Twist Your Nano

You can make quite a few changes to get more out of your Nano. Try them.

I now have two neighbours who own Tata Nano cars, one the older version and the other the newer ‘Twist’. Both appear to be satisfied with their choice; and so am I, when I get to drive their cars. They are great value for money. However, neither of them is young and upwardly mobile. Both of them are more than middle-aged couples who also have other vehicles but use the Nano as their daily-use car.

On that, the main issue that is still unresolved, according to both of them, is the matter of differently- sized front and rear tyres, and the other niggling reality of thickness of the front seat. Agreed, the car is built as a four-door four-seater, but the reality is that it is seldom used by either of them, or many other people, with more than two people inside.
As such, it is no doubt difficult to change the design of the panels, but it should not be difficult to provide an option of more comfortable front seats as an optional extra.

And, once that is done, remove the rear seat completely, or make it smaller and good for children only. Better still, re-configure the rear seat so that the space freed can be used for luggage. The new Nano Twist, especially, appeared to pelt like a dream even on the hills and slopes of Goa, where I drove it.

GM’s Problems

The woes of General Motors don’t seem to end in India, as can be seen by the latest recall on ignition switches worldwide. This is in addition to their Chevrolet Tavera, as sold in India, for which owners of older versions are entitled to substantial compensation as well as substitutions, too. If you own a Tavera, manufactured between 2005 and 2013, then, at the very least, you are entitled to major modifications and, in some case, a totally new engine or even more.

Please don’t wait for somebody from General Motors to contact you; write to them directly, if you own, or owned, a Tavera bought in those years. And, in the first case, request a response on what you are entitled to get. Even if you don’t have that Tavera, especially if you had to scrap it, and can show that you did so because of engine-related issues, you can get compensation.

It is likely that General Motors India will not reply, in which case, after a suitable gap of time, please make a direct complaint to the department of heavy industries via the public grievances website. Their web address is:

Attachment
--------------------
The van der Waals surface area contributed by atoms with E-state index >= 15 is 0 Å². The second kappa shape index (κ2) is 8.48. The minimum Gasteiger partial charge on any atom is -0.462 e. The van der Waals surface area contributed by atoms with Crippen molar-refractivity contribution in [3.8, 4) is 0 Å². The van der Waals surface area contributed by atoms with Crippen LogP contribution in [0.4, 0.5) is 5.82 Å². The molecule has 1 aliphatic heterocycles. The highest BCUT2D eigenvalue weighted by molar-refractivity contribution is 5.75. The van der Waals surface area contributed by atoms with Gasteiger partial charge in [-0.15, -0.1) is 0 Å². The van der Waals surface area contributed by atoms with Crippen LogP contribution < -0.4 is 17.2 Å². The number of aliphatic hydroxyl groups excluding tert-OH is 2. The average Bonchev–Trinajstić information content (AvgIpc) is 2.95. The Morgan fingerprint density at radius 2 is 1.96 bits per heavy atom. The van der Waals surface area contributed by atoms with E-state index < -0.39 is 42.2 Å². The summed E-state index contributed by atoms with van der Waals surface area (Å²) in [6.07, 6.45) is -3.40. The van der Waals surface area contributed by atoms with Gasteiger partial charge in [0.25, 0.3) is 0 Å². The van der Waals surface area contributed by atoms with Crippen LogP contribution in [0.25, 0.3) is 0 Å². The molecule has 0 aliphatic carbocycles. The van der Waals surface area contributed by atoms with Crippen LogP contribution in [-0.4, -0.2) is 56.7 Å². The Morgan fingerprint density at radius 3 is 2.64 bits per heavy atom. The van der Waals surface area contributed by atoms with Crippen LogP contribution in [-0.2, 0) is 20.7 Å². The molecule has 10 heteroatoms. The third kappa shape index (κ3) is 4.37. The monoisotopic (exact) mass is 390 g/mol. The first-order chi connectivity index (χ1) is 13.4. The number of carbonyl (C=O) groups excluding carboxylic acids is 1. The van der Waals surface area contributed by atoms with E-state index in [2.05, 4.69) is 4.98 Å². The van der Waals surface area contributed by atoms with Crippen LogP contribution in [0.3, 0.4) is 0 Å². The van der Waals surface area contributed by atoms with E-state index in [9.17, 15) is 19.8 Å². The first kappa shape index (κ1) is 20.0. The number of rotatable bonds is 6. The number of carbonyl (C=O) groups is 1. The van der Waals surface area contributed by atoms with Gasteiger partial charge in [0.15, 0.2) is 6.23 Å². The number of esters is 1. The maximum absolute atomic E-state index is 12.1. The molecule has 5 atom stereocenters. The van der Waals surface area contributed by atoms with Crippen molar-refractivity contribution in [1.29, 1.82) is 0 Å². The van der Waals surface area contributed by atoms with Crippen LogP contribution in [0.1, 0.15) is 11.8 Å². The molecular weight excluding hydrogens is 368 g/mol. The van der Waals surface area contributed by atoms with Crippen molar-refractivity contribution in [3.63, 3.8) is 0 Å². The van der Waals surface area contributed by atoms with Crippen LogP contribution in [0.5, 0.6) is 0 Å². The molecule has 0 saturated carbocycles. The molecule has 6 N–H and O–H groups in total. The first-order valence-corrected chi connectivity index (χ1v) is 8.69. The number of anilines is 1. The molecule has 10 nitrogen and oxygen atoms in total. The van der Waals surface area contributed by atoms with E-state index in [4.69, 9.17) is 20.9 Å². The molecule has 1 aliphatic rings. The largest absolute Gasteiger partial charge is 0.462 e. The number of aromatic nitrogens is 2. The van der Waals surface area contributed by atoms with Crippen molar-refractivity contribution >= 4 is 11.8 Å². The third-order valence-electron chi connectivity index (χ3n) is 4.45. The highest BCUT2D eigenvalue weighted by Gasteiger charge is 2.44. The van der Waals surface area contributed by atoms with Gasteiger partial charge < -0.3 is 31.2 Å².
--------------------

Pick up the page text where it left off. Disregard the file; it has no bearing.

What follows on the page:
Toyota’s Pain, Your Gain

The lockout at the Toyota facility near Bengaluru brings to a grinding halt the ambitious plans that Toyota had to try and reach double figures in terms of market share. Its smaller sedan, the Etios, is doing increasingly well as a taxi, while the larger sedan (Corolla) and utility vehicle (Innova) are setting the standards. Toyota was constrained only by how much it could manufacture and deliver.

The upside for existing owners is that the street value of used Toyota vehicles appears to have gone up dramatically. Especially that of the Innova. In an election scenario, Innova is the vehicle of choice for lugging people and their personal effects around with reliability and safety. Prices have also gone up for other non-luxury used cars from the Toyota marquee.

If you have a used Toyota to sell, there is no better time than the present!

Veeresh Malik started and sold a couple of companies, is now back to his first love—writing. He is also involved in helping small and midsize family-run businesses re-invent themselves.


New Companies Act: Save small, private companies from routine filing

The MCA should free the companies that are small or have below Rs5 crore paid up capital from the routine filings other than changes in directors and annual returns

There is a school of thought that very rightly laments “The Companies Act 2013 threads small aadmi and his companies with jack boots.”

The statistics from Ministry of Corporate Affairs (MCA) for 2011 put the number of companies registered in India at 11.63 lakh. About 24,682 or 2.12% out of these have paid up capitals between Rs2-Rs5 crore and 23,589 or 2.02% have capitals exceeding Rs5 crore leaving a whopping 95.84% of companies with capitals less than Rs5 crore or $1 million far, far below global standards. In India, stock exchange listed companies constitute only a miniscule 0.6% leaving behind 99.4% to be individuals or private companies running businesses essentially with their own capital or borrowings.